Press release: SAVE warmly welcomes protection boost for neglected and unloved heritage
23rd October 2019
SAVE Britain's Heritage warmly welcomes a new initiative announced today to boost local and national listing across England.
Under the £700,000 scheme announced by Communities Secretary Robert Jenrick, the government is challenging all local authorities to draw up lists of buildings of significant local historical and cultural value. People will be encouraged to nominate buildings in their area and a heritage champion will be appointed to lead the campaign and encourage councils to increase local listings.
The government also pledged to work with Historic England to identify important buildings in High Street Heritage Action Zones for national listing.
Marcus Binney, executive president of SAVE Britain's Heritage said: "SAVE has been calling for 10 years for increased numbers of vulnerable historic buildings to be protected. Yet year by year less historic buildings have been listed, and either demolished or left to rot as a result. Robert Jenrick's announcement of £700,000 to speed up the process is magnificent"
Henrietta Billings, director of SAVE Britain's Heritage said: "We're delighted to see this renewed spotlight on our built heritage - boosting local and national listing is a terrific way to help celebrate and protect our historic buildings and streets".
Local listing already exists in English local authorities - although not all Councils use them. Local lists are made up of 'non designated heritage assets', buildings, monuments, sites, places, areas or landscapes identified by local planning authorities as having a degree of significance meriting consideration in planning decisions, but which are not formally designated like nationally listed buildings.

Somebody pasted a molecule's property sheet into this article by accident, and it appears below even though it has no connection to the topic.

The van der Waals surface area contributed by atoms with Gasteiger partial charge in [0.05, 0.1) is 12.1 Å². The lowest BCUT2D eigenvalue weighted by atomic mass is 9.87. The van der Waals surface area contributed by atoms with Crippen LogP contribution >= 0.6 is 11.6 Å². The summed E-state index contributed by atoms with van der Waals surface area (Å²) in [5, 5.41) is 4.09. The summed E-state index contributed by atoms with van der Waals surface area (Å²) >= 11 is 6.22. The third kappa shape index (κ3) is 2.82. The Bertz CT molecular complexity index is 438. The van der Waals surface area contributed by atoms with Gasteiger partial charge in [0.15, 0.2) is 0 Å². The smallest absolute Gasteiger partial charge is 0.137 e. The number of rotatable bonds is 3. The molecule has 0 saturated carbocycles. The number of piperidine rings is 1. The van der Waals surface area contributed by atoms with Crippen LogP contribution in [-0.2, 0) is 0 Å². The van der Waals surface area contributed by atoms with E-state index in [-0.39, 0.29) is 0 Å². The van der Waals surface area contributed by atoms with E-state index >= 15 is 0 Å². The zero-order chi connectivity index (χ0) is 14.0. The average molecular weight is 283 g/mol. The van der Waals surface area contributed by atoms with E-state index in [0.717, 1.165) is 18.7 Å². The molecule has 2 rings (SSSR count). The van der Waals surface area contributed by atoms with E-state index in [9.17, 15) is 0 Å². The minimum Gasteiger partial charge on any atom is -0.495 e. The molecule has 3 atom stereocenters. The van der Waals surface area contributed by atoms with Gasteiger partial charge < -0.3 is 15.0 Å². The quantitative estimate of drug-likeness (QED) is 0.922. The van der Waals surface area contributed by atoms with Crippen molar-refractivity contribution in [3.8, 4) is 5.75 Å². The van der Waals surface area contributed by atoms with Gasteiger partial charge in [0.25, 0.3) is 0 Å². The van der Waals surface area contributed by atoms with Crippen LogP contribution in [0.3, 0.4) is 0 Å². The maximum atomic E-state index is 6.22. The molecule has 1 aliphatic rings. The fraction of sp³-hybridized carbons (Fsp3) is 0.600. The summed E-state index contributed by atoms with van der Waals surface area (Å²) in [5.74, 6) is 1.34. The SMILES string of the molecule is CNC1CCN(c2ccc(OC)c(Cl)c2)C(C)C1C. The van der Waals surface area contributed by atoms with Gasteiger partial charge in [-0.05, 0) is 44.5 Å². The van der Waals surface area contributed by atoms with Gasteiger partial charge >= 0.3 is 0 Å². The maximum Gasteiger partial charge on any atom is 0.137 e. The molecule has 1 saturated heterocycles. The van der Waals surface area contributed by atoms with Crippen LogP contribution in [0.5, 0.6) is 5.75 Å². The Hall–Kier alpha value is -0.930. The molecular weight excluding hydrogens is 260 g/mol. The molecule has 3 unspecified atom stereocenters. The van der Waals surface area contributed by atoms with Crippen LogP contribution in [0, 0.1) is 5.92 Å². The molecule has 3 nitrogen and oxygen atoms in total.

There are currently more than 400,000 nationally listed buildings in the UK classed as Grade I, Grade II* and Grade II. The National Heritage List for England (NHLE) is the official base of all nationally protected historic buildings and sites in England, including listed buildings, scheduled monuments, protected wrecks and registered parks, gardens and battlefields. Nationally listed buildings are more tightly controlled and official consent (listed buildings consent) is needed for adaptations that could impact the building's special features.
Image 1: The former Littlewoods Building, built in 1938 for Littlewoods famous football pools, is Liverpool's most prominent Art Deco landmark. It suffered a major fire in September 2018 and is currently unlisted. Credit SAVE Britain's Heritage
Image 2: The Beatles Heritage in Liverpool: Ringo Star's House, 9 Madryn Street (2010) currently unlisted. Credit SAVE Britain's Heritage
Note to editors
1. For more information and images contact Henrietta Billings, Director of SAVE Britain's Heritage at email@example.com or on 020 7253 3500
2. SAVE Britain’s Heritage has been campaigning for historic buildings since its formation in 1975 by a group of architectural historians, writers, journalists and planners. It is a strong, independent voice in conservation, free to respond rapidly to emergencies and to speak out loud for the historic built environment.